The High Court this week stopped Kenya Power from going ahead with its Sh22 billion tender for the supply of smart meters, hitting the utility with the latest blow in its fresh attempt to purchase the crucial gadgets that have run out of supply.
The tenders issued by the company for the supply of meters are lucrative, and just like those issued for the supply of other key gadgets, equipment, and materials such as transformers, cables, and poles, are fought for tooth and nail by both local firms and multinationals.
The latest tender in question was issued by the utility in February this year for the supply of some 736,697 electricity meters over the next two years in six slots.
The tender was restricted to local manufacturers.
Kenya Power thereafter issued notifications of intention to award the tender to four local firms including Inhemeter Africa Company Ltd, Smart Meter Technology Ltd, Yocan Group Ltd, and Magnate Ventures Ltd.
Benedict Kabugi Ndung’u moved to court last week arguing that the tender’s eligibility criteria were watered down to include local assemblers of meters and not manufacturers as earlier advertised, through six addenda, a fact that changed the substance of the original tender document.
In his suit, Mr Kabugi said the entire process leading to the award was marred by procedural and substantive irregularities including breach of several sections of the Public Procurement and Asset Disposal Act.
This week, Justice John Chigiti certified the petition as urgent and directed the power utility company not to sign any agreement with winners in a twist that is set to delay the purchase of the meters.
“The leave so granted do operate as a stay of implementation of any decision arising from the notification of intention to award dated 2nd May 2023 including but not limited to actual tender award, signing of the procurement contract, execution and/or performance of procurement contract…,” said the judge.
Interestingly, three of the four local firms that the company has issued notifications in the latest tender – Inhemeter, Magnate, and Smart Meter Technology – were part of a quartet of firms that lost a bid for the cancellation of a Sh2 billion meters tender last year.
The Public Procurement Administrative Review Board (PPARB) in June last year dismissed the application filed by the three firms and Shenzhen Star Instrument Company Ltd.
Foreign firms "favoured"
The companies had complained that Kenya Power locked them out of the tender by placing restrictions that favour foreign firms.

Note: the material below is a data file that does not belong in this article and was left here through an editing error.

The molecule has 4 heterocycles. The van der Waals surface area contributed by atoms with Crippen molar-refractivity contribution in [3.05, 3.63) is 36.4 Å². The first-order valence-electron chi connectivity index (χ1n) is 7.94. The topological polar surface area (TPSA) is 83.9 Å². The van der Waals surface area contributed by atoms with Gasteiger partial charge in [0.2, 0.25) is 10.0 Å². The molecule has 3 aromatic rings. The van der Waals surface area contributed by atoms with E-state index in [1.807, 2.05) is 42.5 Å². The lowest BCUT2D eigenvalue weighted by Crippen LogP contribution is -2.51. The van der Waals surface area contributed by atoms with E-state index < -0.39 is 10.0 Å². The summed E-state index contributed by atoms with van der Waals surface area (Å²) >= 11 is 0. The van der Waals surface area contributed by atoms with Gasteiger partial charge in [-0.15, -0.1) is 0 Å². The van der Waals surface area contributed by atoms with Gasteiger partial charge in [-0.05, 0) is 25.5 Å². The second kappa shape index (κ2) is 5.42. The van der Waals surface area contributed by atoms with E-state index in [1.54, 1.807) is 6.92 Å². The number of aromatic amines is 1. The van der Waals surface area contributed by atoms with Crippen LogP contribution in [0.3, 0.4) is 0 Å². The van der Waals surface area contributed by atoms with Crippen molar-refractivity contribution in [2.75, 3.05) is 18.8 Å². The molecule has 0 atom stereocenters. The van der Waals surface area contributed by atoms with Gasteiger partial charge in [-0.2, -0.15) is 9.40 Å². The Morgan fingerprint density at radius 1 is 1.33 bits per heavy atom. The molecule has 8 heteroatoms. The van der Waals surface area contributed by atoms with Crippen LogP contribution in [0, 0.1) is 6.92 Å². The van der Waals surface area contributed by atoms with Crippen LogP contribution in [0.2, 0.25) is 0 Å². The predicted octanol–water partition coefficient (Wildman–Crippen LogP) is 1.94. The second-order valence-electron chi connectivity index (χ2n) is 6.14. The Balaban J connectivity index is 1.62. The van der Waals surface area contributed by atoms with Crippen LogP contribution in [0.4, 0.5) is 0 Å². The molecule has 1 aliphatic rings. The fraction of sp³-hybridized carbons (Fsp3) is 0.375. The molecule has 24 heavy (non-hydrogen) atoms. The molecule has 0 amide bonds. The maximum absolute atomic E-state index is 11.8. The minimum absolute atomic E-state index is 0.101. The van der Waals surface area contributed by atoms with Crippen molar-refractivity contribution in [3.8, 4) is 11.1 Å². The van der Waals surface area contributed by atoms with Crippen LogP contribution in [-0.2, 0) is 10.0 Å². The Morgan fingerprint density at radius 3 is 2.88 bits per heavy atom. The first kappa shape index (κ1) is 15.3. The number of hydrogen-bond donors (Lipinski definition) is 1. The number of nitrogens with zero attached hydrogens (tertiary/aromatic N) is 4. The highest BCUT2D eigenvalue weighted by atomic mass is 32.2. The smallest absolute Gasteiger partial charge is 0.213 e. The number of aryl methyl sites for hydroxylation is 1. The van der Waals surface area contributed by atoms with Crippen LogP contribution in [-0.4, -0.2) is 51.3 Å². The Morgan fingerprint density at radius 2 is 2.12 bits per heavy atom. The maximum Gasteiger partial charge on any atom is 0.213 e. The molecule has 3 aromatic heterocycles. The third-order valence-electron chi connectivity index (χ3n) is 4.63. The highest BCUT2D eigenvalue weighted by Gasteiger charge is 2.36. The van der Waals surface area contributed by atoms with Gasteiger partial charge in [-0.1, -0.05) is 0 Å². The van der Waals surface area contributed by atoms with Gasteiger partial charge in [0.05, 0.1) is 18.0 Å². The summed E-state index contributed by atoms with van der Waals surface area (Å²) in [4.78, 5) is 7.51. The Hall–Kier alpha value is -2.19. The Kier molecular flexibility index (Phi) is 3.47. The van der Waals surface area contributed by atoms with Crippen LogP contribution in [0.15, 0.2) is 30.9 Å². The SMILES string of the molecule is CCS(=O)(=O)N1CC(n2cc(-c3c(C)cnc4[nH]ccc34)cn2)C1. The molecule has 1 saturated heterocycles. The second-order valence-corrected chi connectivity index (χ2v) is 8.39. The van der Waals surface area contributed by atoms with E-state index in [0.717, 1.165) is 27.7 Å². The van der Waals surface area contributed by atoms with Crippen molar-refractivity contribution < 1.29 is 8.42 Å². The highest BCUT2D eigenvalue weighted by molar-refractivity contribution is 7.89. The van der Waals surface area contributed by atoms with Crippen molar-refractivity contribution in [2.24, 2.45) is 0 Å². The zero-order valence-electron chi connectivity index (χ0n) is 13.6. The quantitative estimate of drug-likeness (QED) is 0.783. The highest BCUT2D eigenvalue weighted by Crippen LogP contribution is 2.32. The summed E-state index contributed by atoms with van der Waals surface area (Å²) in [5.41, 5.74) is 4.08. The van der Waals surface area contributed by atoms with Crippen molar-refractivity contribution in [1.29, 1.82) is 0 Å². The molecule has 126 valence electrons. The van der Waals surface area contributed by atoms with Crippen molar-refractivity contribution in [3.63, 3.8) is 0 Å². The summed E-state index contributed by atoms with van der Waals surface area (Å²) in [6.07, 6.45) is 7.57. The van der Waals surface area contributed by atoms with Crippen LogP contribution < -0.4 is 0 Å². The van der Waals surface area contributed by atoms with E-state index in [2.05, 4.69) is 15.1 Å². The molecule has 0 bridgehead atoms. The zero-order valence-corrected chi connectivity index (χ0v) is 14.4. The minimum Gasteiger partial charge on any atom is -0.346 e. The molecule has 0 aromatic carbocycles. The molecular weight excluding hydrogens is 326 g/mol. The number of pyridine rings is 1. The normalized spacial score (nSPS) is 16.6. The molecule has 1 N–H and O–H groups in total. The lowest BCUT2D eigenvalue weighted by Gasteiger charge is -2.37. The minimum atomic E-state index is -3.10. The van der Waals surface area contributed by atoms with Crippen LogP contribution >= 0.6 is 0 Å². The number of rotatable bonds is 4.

One of the requirements was for bidders to have at least 10 years of manufacturing experience and have supplied power utility companies to at least three continents in either Europe, North America, Africa, Asia, or South America.
PPARB, however, dismissed the application stating that the companies moved to the board late and that the local manufacturers were aware of the tender early enough but moved to challenge the decision late.
Even as the latest court battle rages, Kenya Power has been battling a severe shortage of meters, which has frustrated thousands of customers who are seeking new meters to replace their faulty or stolen ones.
The utility has in recent months struggled to keep up with the demand for meters as it rapidly connects more customers to the grid forcing new customers to wait longer to get meters.
The company in December for the first time crossed the 9 million customer mark as it races to achieve universal electricity coverage within the next decade.
The shortage of electronic gadgets last year forced the utility to go after landlords and homeowners to repossess their idle meters that had not been used for six months so that the meters could be sold to other customers.
“As part of its normal business operations, Kenya Power is continuously reviewing its customer and asset database to identify ways of optimising its resources. One of the outcomes of this process is the recovery of meters that have been inactive for six months, which we re-allocate to active customers to ensure that the business makes a return on all its assets,” said Kenya Power last year.
Kenya Power has, however, managed to purchase thousands of new meters this year thanks to the PPARB decision that enabled the company to tender for the meters last year.
The utility last year awarded Chinese firm Hexing Electricals Ltd of Hangzhou a contract to supply some 250,000 single-phase meters to address the shortage of critical gadgets.